Piano II as for his showmanship and composition for award-winning stars. "Gonzo", as he is
known to close collaborators, aims to be a man of his time, approaching the piano with classical
and jazz training but with the attitude of a rapper.
Solo Piano (2004) appeared in a more innocent time, when Chilly Gonzales was a pioneer in
evoking the dying genres of classical and jazz and dragged them kicking and screaming into the 21st
century. This album of accidental virtuosity surprised everyone, including the self-described musical
Solo Piano II (2012) was a pop mini-masterpiece for a wired world, a transition to a new reality.
By then a legendary entertainer and A-list collaborator (Drake, Daft Punk, Feist) Chilly Gonzales
delivered a catchy, polished collection; he was aiming to please and ready for prime time. The sequel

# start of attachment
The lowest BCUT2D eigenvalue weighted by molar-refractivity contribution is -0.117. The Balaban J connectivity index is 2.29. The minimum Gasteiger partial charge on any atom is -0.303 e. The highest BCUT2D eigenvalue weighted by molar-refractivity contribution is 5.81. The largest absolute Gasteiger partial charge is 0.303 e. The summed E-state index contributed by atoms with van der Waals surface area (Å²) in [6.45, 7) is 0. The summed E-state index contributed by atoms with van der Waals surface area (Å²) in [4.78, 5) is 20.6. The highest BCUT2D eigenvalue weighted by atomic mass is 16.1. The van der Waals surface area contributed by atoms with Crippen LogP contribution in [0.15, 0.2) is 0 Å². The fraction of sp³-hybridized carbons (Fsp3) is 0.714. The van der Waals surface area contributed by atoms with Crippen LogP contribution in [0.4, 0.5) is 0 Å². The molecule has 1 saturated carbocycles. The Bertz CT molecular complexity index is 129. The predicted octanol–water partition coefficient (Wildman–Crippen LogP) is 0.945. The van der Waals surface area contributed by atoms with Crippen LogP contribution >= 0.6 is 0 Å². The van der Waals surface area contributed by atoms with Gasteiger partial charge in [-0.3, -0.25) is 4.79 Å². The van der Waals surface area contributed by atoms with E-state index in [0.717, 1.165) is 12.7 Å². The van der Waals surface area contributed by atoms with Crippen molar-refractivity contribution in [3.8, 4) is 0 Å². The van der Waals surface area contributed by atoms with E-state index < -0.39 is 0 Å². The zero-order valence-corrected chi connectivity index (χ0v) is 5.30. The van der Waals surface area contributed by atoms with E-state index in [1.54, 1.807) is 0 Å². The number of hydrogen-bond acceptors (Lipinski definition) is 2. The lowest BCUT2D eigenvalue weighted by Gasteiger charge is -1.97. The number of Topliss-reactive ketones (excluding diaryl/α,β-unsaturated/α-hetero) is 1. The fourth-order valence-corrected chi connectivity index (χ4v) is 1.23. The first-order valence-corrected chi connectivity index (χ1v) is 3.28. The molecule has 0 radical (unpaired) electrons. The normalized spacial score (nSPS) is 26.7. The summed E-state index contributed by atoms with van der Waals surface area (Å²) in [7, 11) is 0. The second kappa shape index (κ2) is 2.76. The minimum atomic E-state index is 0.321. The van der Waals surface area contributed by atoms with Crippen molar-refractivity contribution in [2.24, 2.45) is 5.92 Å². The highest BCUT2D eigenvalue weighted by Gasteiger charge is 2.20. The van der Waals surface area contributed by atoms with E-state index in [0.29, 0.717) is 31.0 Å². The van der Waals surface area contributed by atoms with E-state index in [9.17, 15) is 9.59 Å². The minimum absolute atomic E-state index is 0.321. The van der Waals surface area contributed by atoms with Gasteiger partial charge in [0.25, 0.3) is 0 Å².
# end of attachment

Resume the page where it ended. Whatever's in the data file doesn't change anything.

definitively satisfied an ever-increasing audience hungry for Gonzo’s imperfectly perfect miniatures.
Solo Piano III ( release 7th sep 2018) comes at a more problematic inflection point.
Like any final act, there are complications and consequences, followed by an urgent race to the
finish line. Like its predecessors, it’s a mostly happy ending in C major, but there is more dissonance,
tension and ambiguity along the way.